and 10 hours each month fulfilling these responsibilities, including
preparing for and attending Board and committee meetings.  In addition,
you can expect to take on individual responsibilities–meeting with
prospective donors, planning and conducting events–that will require
extra time.

Board terms: Board members are elected for [#]-year
terms.  [If
you don’t have Board terms, create them.  People will agree to do
something for 2 or 3 years more readily than they’ll agree to do
something forever, which is what it sounds like if you don’t specify a
time period.]

                   Benefits of Board Membership

Why would anyone take on the responsibilities we’ve just listed?

[WRITE SOMETHING IN THE FOLLOWING FORMAT OF PROGRAMS/ACTIVITIES/SKILLS:]

   
•    Because they care about the enhancement of animal life in our community through programs like

          Spay and neuter  . . . .

  •    Because they’re committed to animal welfare and think the
shelter’s programming makes an important contribution to overcoming
our community’s neglect of animals.

     •    Because they
value the opportunities [agency] creates to bring animal lovers together across all sorts of social and cultural divides into
environments where commonalities can be recognized while differences
are respected.

     •    Because they have skills–-in planning
events, in publicizing, in computers or budgets or whatever–-that they’d
like to use on behalf of a good cause.

     •    Because they
have talents–-again, in events or publicity or fundraising–-that their
jobs don’t use and that they’d like to develop.

     •    Because they have connections with
other communities–-ethnic, professional, geographic-–which might benefit from interaction with the work of the [agency]. 

  •    Because they’d like to meet and spend time working with other
people who share their passion for public service in general, animal
welfare in particular, and the work of the shelter most especially.

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5 Responses to “Dear Nonprofiteer, I wouldn’t belong to a Board that would have me as a member”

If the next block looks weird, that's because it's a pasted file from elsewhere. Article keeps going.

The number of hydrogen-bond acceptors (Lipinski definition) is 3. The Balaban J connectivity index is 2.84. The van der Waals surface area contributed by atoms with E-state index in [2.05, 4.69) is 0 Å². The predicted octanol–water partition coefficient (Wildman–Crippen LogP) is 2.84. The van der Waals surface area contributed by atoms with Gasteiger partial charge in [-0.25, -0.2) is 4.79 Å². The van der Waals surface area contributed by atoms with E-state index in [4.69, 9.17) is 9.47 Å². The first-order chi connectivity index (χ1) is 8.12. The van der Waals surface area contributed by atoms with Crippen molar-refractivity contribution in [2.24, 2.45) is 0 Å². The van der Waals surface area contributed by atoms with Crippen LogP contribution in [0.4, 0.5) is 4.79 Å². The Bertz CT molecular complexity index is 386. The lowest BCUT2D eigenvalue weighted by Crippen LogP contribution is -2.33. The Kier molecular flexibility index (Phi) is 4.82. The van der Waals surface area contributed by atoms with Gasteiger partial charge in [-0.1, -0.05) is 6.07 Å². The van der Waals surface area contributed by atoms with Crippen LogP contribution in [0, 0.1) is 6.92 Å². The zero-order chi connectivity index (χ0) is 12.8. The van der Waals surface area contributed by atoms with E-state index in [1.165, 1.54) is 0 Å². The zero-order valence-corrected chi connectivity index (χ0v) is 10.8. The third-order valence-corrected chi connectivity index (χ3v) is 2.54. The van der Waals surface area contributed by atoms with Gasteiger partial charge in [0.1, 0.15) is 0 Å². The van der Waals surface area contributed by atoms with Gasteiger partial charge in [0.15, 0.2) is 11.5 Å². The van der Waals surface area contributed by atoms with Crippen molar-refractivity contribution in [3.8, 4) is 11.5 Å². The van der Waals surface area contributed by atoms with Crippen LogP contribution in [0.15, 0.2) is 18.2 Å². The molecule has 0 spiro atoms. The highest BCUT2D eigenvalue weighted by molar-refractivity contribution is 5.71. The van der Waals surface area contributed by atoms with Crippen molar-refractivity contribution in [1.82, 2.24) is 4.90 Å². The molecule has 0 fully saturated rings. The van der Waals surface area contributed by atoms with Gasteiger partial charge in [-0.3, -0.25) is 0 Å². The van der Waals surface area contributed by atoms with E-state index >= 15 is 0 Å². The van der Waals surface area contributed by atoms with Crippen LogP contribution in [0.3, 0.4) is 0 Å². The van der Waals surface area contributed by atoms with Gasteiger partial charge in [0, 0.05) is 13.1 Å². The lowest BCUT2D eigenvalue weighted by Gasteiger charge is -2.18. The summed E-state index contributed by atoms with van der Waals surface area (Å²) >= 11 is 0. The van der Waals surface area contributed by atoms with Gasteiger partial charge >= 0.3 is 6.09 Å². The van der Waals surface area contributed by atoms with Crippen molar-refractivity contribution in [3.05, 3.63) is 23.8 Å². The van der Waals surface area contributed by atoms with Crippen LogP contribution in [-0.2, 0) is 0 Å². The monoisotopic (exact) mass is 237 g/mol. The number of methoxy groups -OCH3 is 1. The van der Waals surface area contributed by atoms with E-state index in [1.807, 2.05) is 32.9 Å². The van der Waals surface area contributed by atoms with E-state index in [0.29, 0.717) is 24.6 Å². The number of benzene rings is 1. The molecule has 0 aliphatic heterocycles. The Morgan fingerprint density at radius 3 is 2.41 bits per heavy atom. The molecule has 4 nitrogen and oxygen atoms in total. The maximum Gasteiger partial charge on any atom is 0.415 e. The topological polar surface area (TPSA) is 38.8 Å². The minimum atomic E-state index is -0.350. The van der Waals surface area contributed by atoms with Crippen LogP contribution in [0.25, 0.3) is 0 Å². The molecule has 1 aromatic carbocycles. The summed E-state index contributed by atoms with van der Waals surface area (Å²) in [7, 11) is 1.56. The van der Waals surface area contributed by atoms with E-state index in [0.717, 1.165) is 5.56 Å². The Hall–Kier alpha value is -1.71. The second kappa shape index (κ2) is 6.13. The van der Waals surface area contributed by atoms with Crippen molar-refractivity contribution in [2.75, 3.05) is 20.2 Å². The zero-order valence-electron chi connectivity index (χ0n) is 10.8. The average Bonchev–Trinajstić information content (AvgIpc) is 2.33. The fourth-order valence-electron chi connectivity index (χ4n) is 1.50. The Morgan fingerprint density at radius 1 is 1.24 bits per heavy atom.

1. Alanna Says:

    I just bookmarked this page because I know it’s going to be useful for me. I’ve learned a LOT about nonprofits from reading this site.

  2. Nonprofiteer Says:

    I’m glad it’s proving useful. If you have any specific questions of your own, please write “Dear Nonprofiteer,” either by sending an e-mail or posting a comment. Thanks for reading!

  3. Chris Casquilho Says:

    I’ll play the devil’s advocate and assert that attracting qualified, dedicated board members who are willing to cope with the increasing complexity and scrutiny required by the sector is going to get harder and harder; ergo, the NPs that thrive and adroitly achieve their mission objectives will be the ones that can successfully compete for and win dynamic, connected, resourceful board members. There is a limited supply of these folks in any community, and many NPs will be courting them. If they’re really good candidates, they’ll only serve on a board or two at time – often for five or ten years.

    Yes, board members must be dedicated to your cause – but if you can’t develop a board that has the horsepower to govern a lean, agile NP and provide the necessary funding, you’ll always feel that nagging frustration that dogs so many NPs with typical boards.

  4. Nonprofiteer Says:

    Chris: I don’t know why it should get harder to recruit nonprofit Board members than it’s ever been, especially not now that the Baby Boomers are starting to retire. They/we’ve got money and leisure and a desire to use both in a meaningful way, and those–plus a little training–are all you need to be a good Board member. Again, unless you think being “connected” means owning the town bank and being married to the town doctor, there’s no reason to think there’s a limit to the number of “connected” people available who can be useful to your cause.

    It’s no service to the nonprofit sector to act as if public-spiritedness is in short supply. Are there only a few Bill Gates-es?–sure. But most nonprofits don’t need Bill Gates: they need 4 or 5 people with middle-class resources and a belief that the work of the agency really matters. And the only nonprofits I’ve ever worked with that have been unable to find those people are the ones wedded to the notion that theirs is a club of which no one wants to be a member.

  5. neilward Says:

    I’m utterly baffled by the idea of asking board members to pay to sit on the board of a non-profit. There are a huge number of ways of raising funds, and this is the daftest one I have yet to encounter!

    You’re looking for board members to add expertise and energy to your board, not to milk them for a few bucks…